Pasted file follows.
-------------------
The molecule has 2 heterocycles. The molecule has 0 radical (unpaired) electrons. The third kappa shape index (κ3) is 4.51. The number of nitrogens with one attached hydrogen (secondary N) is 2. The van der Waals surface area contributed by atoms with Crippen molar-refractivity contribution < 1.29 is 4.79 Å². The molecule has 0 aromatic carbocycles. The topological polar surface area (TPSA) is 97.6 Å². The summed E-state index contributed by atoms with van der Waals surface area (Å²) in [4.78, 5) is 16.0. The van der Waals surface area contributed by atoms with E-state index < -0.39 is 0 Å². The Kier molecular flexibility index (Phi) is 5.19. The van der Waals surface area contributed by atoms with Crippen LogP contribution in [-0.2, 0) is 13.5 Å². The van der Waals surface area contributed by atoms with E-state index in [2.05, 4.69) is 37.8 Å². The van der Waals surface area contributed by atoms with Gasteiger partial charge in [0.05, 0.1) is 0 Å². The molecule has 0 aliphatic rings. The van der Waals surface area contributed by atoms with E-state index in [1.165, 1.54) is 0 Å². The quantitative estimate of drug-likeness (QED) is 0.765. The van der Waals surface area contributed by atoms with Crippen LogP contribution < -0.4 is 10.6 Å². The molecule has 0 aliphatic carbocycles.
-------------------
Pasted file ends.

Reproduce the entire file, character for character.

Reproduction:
The molecule has 2 heterocycles. The molecule has 0 radical (unpaired) electrons. The third kappa shape index (κ3) is 4.51. The number of nitrogens with one attached hydrogen (secondary N) is 2. The van der Waals surface area contributed by atoms with Crippen molar-refractivity contribution < 1.29 is 4.79 Å². The molecule has 0 aromatic carbocycles. The topological polar surface area (TPSA) is 97.6 Å². The summed E-state index contributed by atoms with van der Waals surface area (Å²) in [4.78, 5) is 16.0. The van der Waals surface area contributed by atoms with E-state index < -0.39 is 0 Å². The Kier molecular flexibility index (Phi) is 5.19. The van der Waals surface area contributed by atoms with Crippen LogP contribution in [-0.2, 0) is 13.5 Å². The van der Waals surface area contributed by atoms with E-state index in [2.05, 4.69) is 37.8 Å². The van der Waals surface area contributed by atoms with Gasteiger partial charge in [0.05, 0.1) is 0 Å². The molecule has 0 aliphatic rings. The van der Waals surface area contributed by atoms with E-state index in [1.165, 1.54) is 0 Å². The quantitative estimate of drug-likeness (QED) is 0.765. The van der Waals surface area contributed by atoms with Crippen LogP contribution < -0.4 is 10.6 Å². The molecule has 0 aliphatic carbocycles.